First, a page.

Beat Art Work: Power of the Gaze is an archival worthy exhibit, featuring portraits that engage in a magnetizing play of binaries: Who is looking at whom? Four principal Beat writers: Jack Kerouac, Allen Ginsberg, William S. Burroughs, and Gregory Corso are featured here. And joined by Joanne Kyger, Carolyn Cassady, Edie Parker (with an early portrait of Kerouac from 1943), Lawrence Ferlinghetti, and the legendary Moroccan novelist and painter Mohammed Mrabet, as well as African-American international poet and artist Ted Joans, who famously proclaimed, “Jazz is my religion.” 

What are their art works’ gaze, the persons of that gaze and those of an audience long curious about entanglements explored in poetry, fiction and other annals of the Beat literary movement? Why did these complicated folk magnetize the imagination of the world? Legendary iconoclasts who defied the usual pathways by crossing borders and delving full tilt into fellaheen realms.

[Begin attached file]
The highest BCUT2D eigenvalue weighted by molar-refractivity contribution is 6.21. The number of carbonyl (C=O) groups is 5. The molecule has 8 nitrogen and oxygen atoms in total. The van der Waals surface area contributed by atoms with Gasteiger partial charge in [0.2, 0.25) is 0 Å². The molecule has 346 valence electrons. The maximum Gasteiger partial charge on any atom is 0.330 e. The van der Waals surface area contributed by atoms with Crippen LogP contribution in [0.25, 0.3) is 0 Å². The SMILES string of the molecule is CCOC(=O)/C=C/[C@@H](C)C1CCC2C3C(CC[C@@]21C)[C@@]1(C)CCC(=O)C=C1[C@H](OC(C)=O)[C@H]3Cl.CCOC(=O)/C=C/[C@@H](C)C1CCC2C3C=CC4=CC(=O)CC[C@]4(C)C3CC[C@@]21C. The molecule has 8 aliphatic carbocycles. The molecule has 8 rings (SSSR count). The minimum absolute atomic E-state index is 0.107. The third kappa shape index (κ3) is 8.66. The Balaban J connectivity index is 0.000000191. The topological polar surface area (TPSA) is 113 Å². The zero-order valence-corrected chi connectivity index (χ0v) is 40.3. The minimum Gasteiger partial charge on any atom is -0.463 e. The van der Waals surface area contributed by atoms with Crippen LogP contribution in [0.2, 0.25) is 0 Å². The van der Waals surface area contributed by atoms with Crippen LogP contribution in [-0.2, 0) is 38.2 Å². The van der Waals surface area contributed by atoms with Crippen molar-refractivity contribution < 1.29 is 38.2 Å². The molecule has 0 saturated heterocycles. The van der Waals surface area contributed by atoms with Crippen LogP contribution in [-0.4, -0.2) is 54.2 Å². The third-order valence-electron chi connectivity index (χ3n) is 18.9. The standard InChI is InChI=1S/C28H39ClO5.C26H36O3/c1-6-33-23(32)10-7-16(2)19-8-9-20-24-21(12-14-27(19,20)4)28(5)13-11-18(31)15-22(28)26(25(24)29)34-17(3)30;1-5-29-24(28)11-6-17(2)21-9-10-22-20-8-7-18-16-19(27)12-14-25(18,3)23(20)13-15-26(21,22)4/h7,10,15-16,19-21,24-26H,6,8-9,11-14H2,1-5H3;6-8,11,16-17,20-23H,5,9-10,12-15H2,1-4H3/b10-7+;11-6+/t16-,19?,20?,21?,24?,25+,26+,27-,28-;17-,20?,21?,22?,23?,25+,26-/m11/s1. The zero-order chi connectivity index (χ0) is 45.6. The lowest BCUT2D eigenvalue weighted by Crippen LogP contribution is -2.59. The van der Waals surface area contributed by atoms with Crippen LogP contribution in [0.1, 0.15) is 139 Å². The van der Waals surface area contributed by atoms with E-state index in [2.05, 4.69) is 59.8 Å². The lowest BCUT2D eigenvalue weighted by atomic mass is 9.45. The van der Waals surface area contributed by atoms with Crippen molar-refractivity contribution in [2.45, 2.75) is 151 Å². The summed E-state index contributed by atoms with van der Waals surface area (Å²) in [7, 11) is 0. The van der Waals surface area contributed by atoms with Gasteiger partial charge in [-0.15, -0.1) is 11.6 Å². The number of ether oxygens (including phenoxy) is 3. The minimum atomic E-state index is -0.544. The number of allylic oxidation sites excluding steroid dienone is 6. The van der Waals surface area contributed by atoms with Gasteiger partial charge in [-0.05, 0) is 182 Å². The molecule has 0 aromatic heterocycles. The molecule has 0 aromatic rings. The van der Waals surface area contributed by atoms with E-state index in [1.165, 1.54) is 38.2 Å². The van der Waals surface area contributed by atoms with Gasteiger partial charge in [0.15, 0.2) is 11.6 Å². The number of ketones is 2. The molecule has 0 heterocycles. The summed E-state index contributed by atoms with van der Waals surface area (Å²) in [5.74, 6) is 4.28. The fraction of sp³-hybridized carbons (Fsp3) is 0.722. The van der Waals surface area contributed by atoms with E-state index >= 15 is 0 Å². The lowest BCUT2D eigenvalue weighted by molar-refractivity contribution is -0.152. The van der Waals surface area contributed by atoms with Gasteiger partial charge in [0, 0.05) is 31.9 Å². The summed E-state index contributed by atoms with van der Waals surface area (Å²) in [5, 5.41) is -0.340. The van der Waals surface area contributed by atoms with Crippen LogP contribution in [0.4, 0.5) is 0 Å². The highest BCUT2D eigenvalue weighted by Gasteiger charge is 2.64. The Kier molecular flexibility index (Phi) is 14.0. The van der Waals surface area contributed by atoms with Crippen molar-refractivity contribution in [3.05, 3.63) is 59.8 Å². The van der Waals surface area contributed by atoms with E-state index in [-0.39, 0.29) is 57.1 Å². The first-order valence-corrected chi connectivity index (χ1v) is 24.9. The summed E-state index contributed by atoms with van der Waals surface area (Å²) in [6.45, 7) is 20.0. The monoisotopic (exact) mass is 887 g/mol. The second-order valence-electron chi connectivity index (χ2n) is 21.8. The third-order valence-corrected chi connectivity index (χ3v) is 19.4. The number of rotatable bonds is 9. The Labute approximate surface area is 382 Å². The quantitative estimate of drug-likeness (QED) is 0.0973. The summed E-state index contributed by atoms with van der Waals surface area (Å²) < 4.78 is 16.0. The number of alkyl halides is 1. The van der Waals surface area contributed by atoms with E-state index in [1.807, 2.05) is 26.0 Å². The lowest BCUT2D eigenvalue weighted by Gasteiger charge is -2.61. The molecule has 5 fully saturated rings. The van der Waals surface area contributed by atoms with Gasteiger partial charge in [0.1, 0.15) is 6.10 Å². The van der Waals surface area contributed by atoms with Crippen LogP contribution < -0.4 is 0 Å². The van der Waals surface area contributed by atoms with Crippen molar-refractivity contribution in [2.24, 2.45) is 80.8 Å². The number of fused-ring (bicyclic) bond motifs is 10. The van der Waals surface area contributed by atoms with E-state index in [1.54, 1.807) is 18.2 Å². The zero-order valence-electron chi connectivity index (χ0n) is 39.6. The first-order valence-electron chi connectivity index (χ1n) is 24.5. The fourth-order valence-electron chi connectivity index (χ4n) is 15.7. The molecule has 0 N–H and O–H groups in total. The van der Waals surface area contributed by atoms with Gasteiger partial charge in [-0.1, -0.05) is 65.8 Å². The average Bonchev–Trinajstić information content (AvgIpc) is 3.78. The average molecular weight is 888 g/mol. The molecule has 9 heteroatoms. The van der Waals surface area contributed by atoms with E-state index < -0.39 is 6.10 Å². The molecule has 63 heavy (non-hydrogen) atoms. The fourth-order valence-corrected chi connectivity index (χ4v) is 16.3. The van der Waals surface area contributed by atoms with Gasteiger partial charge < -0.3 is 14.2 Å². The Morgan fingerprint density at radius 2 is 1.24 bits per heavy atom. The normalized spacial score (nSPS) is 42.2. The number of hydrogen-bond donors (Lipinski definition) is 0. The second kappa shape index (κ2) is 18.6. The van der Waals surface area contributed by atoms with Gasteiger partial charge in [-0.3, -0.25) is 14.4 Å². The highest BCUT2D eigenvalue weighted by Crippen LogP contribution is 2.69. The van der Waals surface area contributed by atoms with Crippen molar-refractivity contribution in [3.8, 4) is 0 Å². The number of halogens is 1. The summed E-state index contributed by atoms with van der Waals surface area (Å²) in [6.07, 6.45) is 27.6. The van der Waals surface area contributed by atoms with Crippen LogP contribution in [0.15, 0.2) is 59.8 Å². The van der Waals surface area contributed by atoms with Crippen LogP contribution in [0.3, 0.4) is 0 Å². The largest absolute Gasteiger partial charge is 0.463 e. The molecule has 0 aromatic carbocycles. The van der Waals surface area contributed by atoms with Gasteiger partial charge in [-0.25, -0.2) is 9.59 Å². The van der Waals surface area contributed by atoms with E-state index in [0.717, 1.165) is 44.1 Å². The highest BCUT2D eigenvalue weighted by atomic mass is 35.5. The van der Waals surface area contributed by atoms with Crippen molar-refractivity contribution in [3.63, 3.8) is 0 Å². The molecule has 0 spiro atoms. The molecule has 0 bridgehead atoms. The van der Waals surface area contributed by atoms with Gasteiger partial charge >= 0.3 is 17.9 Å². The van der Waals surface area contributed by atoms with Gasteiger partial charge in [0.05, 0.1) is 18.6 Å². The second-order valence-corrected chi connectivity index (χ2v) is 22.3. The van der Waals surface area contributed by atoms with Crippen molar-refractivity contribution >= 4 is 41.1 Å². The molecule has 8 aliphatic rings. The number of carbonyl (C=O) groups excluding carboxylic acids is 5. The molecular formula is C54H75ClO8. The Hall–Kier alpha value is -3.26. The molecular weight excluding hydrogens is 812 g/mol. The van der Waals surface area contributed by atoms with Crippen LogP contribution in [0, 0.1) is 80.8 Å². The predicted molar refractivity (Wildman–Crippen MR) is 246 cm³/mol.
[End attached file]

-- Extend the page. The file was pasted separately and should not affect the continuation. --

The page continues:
Who was the mysterious Hope Savage whom Robert LaVigne portrays in a gorgeous, delicate drawing, who commanded her Beat friends to travel to India? Or Joanne Kyger snapping a photo of Allen and Peter Orlovsky and is herself photographed by Ginsberg on a legendary trip to Japan and India with partner Gary Snyder, complaining in her journals about sitting around in her black cocktail dress waiting for some “wild martini attention” as Ginsberg read “Howl” to the Dalai Lama. Is it a “male” gaze, a “gay” gaze, a lover’s gaze, a gender gaze, a genre gaze? It is coded or direct? No doubt restless and rhythmic under the light of camera, paint, pen, brush. Ginsberg said, “My interest in pictures was more sacramental than photographic,” and one feels this in the minute particulars of each occasion, his handmade captions scribed for eternity.